California Governor Gavin Newsom signed legislation on Wednesday that will help expand access to reproductive health care while doubling down on protecting the privacy of patients who seek abortions or gender-affirming services.
The first of the bills, AB 1356, makes it a crime to post personal information or images of a reproductive health care patient online, punishable with up to a year in county jail and/or a $10,000 fine. If the offense results in bodily injury, the fine will increase up to $50,000.
Committing such actions is already a crime in the state, but the law has not been updated in more than a decade. As noted by assembly member Rebecca Bauer-Kahan, who created the bill, anti-reproductive rights protesters often visit facilities to "harass all who enter."
"They are well organized, well-funded and undeterred by low fines," Bauer-Kahan said in a statement, adding that protesters "aggressively film those who enter facilities and post their information on extremist websites."
"True access to reproductive healthcare requires safety and privacy," she said. "When protesters harass patients and providers, they don't just state their opinions — they fundamentally threaten a patient's right to reproductive healthcare."
The bill also makes it a crime for people to intimidate reproductive health care patients and providers within 100 feet of a reproductive health care facility. Under the law, individuals cannot go within 100 feet of a facility to record, in any way, a patient or health care provider, or to disclose or distribute material that would intimidate them to leave the clinic.
The second bill, AB 1184, heightens privacy laws for people receiving "sensitive" health care services, including abortions, gender-affirming care, mental health treatment and services related to substance use and intimate partner violence.
The legislation requires that health services plans or insurers accommodate requests for certain information to remain confidential when receiving these services, or if disclosure of information would endanger the patient. Patients seeking sensitive services will no longer be required to get prior approval from the insurance policyholder or primary subscriber, and information about the procedure will not be allowed to be shared with anyone other than patient without approval.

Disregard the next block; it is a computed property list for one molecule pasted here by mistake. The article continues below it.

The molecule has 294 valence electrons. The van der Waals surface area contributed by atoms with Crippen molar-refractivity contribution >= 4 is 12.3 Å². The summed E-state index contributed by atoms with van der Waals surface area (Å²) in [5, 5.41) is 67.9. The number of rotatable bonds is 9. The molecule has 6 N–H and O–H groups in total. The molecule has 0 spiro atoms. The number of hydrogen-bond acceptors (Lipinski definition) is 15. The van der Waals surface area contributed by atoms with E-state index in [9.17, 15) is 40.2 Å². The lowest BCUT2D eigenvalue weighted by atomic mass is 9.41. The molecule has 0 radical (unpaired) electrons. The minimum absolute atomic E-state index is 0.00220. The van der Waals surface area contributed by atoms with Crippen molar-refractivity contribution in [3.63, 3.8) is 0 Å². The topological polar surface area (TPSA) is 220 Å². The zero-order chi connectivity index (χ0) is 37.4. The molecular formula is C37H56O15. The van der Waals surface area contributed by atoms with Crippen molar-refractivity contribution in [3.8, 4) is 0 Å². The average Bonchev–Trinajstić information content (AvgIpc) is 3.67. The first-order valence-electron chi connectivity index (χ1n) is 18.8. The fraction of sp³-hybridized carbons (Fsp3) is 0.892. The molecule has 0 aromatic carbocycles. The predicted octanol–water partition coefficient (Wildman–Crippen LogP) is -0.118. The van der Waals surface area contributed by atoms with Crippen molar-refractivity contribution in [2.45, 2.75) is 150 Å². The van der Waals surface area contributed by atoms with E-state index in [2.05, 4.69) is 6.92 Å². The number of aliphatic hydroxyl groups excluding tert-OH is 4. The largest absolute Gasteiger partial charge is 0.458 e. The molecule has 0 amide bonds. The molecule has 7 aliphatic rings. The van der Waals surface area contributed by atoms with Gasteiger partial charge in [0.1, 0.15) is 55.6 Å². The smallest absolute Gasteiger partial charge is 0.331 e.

Newsom's passing of the legislation comes on the heels ofenacting the most restrictive abortion measures in the country. Under Texas' law, it is now illegal for people in the state to get an abortion as early as six weeks, and those who either help people get or perform abortion services can be sued by other civilians for up to $10,000.
"While Texas and other GOP states continue to strip women of their fundamental reproductive rights, CA is working to defend and expand access to reproductive healthcare," Newsom tweeted. "We are a reproductive freedom state -- and proud of it."
As part of the legislation, the governor also announced that the state will be participating in the newly-created California Future of Abortion Council advisory group, which consists of sexual and reproductive health care allies and partners, including Planned Parenthood Affiliates of California, Black Women for Wellness Action Project and National Health Law Program.
The group's aim is to find existing and future challenges related to reproductive and sexual health care and recommend solutions the state can take to combat them.
"Given the recent attacks on reproductive rights and access across the country, California must strategize policy, legal, and advocacy solutions for expanding access to care to ensure California remains a reproductive freedom state and achieves health equity," Planned Parenthood Affiliates of California President Jodi Hicks said in a statement. "The country is facing a stark reality where millions of people will no longer be able to receive essential health care and California's leadership and example are once again needed more than ever."
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